Twentieth Century Jewelry Styles
Twentieth Century Jewelry Styles
Twentieth century jewelry styles show a fascinating evolution. We know these styles as Art Nouveau, Edwardian (or Garland), Art Deco and Retro. Each was popular during a certain period and each has its own unique style.
In the early decades of the twentieth century, the jewelry industry experienced a rebirth. This is due in part to the discovery of new reserves of precious stones and the development of new techniques for the production and cutting of precious stones.
Social roles also changed, jewelry prices were affordable for the common citizen. The changing role of women in society and the rise of the middle class are placing new demands on the jewelry industry. In response, the industry experienced a revolution in jewelry style and design.
The first half of the twentieth century saw several different jewelry styles. Some were related to the movements, others were a reaction to wartime shortages. All leave a brilliant legacy in the treasures that connoisseurs treasure today.
Art Nouveau jewelry
Introduced in the 1890s, the flowing Art Nouveau style was a departure from the historic revival styles that dominated the decorative arts of the nineteenth century. Art Nouveau, French for “new art,” was inspired by the vibrancy of the natural world and a new appreciation of Japanese art
Art Nouveau jewelry combines realistic interpretations of plants and animals with creatures of fantasy and myth. Raised to the level of fine art by such designers as René Lalique, this sinuous and sensual style disappeared completely with the start of the First World War in 1914.
Art Nouveau jewelry often includes one or more of these features:
- Curved lines
- Realistic portraits of nature, including butterflies, birds and intertwining foliage
- Fantastic creatures like dragons and other mythical beasts
- Gemstones such as pearls, opal, moonstone, aquamarine, tourmaline, rose quartz, chalcedony, chrysoprase and amethyst
- Use of glass, molded or as enamel
- Designs of women transformed into mermaids, winged spirits or flowers
Between 1900 and 1915, during the reign of King Edward VII of England, the upper class of Europe and the United States wore jewelry as a way to demonstrate their wealth. They favored lavish jewelry inspired by the French court of the eighteenth century. Their jewelry was made of the finest, rarest, and most expensive gems and precious metals. This style of jewelry is known as Edwardian, but is sometimes called garland because it usually features garlands of flowers tied with ribbons and bows.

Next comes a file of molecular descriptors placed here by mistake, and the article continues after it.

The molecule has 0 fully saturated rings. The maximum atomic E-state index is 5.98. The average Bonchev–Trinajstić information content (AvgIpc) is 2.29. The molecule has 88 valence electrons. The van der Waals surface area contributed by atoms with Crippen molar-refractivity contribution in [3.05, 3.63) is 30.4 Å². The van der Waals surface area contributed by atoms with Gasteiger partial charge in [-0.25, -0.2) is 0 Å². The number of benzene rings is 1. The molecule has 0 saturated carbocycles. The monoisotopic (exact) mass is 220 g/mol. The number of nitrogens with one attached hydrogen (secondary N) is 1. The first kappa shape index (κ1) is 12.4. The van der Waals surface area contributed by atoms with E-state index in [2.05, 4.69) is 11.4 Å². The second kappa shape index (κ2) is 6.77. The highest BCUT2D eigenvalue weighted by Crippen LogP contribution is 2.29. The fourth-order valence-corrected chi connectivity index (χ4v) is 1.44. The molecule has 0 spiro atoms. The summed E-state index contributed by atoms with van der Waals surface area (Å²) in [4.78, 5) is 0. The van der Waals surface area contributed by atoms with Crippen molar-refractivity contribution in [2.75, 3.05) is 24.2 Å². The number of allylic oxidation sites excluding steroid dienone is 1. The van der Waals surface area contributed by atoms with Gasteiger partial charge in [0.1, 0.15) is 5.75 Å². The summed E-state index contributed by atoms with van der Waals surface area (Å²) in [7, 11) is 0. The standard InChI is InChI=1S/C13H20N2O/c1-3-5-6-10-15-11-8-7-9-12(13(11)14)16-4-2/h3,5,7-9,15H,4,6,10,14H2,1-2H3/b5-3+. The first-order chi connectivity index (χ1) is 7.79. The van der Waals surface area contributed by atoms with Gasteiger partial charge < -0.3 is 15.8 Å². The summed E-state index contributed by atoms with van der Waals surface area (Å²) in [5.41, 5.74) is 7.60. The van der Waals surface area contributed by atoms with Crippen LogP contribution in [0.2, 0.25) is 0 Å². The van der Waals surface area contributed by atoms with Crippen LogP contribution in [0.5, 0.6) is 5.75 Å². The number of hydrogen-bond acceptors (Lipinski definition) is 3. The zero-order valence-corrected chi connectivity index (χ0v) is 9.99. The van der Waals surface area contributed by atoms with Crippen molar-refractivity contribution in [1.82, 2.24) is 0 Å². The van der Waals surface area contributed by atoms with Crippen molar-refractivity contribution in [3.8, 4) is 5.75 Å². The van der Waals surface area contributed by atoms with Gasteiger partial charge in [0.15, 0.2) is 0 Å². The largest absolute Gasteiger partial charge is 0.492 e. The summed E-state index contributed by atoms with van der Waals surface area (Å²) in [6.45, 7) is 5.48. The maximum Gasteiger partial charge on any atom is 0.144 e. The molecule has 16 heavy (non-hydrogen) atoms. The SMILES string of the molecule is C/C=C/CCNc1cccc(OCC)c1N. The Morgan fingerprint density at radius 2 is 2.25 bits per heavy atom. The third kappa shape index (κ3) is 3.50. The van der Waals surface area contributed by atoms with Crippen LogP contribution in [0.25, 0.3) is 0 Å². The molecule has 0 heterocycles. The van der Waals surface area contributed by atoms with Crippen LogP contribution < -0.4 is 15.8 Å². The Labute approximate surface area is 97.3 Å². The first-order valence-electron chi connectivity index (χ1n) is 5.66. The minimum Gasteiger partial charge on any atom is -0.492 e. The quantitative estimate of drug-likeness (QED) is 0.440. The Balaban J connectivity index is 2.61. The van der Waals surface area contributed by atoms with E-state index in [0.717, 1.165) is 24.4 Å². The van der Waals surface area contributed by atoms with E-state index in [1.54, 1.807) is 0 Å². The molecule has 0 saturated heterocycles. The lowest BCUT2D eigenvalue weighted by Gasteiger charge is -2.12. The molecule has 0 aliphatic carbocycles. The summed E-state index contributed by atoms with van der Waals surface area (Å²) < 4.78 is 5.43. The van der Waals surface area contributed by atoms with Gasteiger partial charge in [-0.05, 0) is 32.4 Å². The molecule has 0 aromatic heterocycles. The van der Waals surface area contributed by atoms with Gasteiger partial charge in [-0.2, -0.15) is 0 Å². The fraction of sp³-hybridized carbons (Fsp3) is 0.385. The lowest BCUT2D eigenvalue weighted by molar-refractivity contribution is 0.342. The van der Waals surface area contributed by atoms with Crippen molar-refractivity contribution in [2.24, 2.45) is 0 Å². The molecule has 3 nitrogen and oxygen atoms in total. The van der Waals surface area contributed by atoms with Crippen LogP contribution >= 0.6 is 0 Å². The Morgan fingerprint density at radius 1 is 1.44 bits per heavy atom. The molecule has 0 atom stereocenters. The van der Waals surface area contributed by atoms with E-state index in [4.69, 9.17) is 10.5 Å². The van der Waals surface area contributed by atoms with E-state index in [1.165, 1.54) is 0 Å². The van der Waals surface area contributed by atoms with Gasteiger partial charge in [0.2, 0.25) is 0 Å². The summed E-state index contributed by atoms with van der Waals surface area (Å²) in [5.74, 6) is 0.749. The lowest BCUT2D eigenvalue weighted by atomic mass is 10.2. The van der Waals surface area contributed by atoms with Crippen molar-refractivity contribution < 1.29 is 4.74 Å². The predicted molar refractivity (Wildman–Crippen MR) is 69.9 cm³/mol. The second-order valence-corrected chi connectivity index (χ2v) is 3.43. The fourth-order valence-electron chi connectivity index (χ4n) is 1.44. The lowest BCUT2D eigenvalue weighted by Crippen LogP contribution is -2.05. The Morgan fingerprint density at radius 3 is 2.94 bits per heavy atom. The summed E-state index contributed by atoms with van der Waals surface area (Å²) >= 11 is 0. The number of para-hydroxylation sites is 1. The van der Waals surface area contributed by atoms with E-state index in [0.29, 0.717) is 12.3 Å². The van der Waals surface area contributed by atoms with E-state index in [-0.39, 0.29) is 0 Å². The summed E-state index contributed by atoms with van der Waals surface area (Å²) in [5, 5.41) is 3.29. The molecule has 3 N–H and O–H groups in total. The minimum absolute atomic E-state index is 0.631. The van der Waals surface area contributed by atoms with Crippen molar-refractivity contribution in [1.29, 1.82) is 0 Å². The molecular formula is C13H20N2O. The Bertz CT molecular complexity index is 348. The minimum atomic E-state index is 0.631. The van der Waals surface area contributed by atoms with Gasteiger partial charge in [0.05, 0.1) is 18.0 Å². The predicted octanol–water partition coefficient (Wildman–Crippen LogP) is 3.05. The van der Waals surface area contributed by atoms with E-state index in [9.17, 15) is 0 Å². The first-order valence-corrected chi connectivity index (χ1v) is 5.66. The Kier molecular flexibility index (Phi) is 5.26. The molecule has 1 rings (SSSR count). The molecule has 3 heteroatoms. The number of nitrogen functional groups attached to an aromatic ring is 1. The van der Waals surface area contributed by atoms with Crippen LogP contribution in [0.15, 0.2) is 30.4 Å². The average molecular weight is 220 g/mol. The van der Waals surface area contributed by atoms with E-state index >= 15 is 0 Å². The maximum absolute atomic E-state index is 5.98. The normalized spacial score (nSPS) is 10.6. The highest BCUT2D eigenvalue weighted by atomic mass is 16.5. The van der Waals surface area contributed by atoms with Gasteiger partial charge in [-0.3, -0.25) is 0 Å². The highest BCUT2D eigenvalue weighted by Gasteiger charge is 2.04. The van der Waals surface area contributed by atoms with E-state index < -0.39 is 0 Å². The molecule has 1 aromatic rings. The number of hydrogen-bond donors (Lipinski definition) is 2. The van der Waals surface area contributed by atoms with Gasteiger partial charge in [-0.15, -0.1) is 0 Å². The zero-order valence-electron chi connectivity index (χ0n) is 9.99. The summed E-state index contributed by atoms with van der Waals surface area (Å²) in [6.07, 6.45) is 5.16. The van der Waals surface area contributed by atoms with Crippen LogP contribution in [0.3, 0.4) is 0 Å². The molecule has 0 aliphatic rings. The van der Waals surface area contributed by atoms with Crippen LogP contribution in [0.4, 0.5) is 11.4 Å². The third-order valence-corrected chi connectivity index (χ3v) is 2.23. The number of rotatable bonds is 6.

Edwardian or Garland style jewelry may include the following features:
- Pearls and diamonds
- Delicate platinum elements
- Colored gemstones including ruby, sapphire, emerald, opal and cat’s eye chrysoberyl
- Motifs such as garlands, ribbons, bows, crescents, starbursts, Greek keys, laurel wreaths, wings, feathers, crowns, oak leaves, swallows and butterflies.
Art deco jewelry
The Art Deco style emerged after World War I and dominated decorative arts and jewelry from the 1920s to 1930s. It was a strong reaction against the ethereal sensuality of Art Nouveau and the delicate elegance of the Garland style. Art Deco jewelry evokes postwar practicality through its strong geometric motifs in bold contrasting colors.
Art Deco features include:
- Bright, contrasting colors
- Strong, geometric patterns
- An elegant, streamlined look emphasizing the vertical line
- Precious stones including diamonds, black onyx, lapis lazuli, rubies, emeralds, sapphires, jade, turquoise and topaz
- Carved or cabochon colored gemstones
- Primary colors in rich combinations and strong contrast
The outbreak of World War II in 1939 brought an end to the Art Deco period. Precious stones were in short supply in the early 1940s and platinum was reserved for military use. Jewelry produced during and immediately after the war used materials such as gold and diamonds that were still available during the lean years. Period jewelry is known as vintage.
The retro style rounded off the sharp corners of Art Deco and muted its bold colors. It features sculpted curves, sparingly decorated with small diamonds and rubies. The jewelry of the late 1940s reflected post-war prosperity in the more lavish use of colored stones and the increased femininity of design motifs.
Common themes and styles in vintage jewelry include:
- Floral and bow motifs in colored gemstones
- Animal figurines of enamelled gold and precious stones
- Gemstone Brooches, Lapel Pins
- Bold, sculpted curves in rose gold with tiny diamonds and rubies
- Designs inspired by mechanical objects such as bicycle chains, padlocks and tank steps
- Stylized natural motifs
- Large motifs made using thin gold sheets of tinned metal while giving a substantial look
- Precious stones such as small diamonds, rubies (often synthetic) and light sapphires.
This article is brought to you by Coppari Jewelry [http://www.copparijewelry.com]
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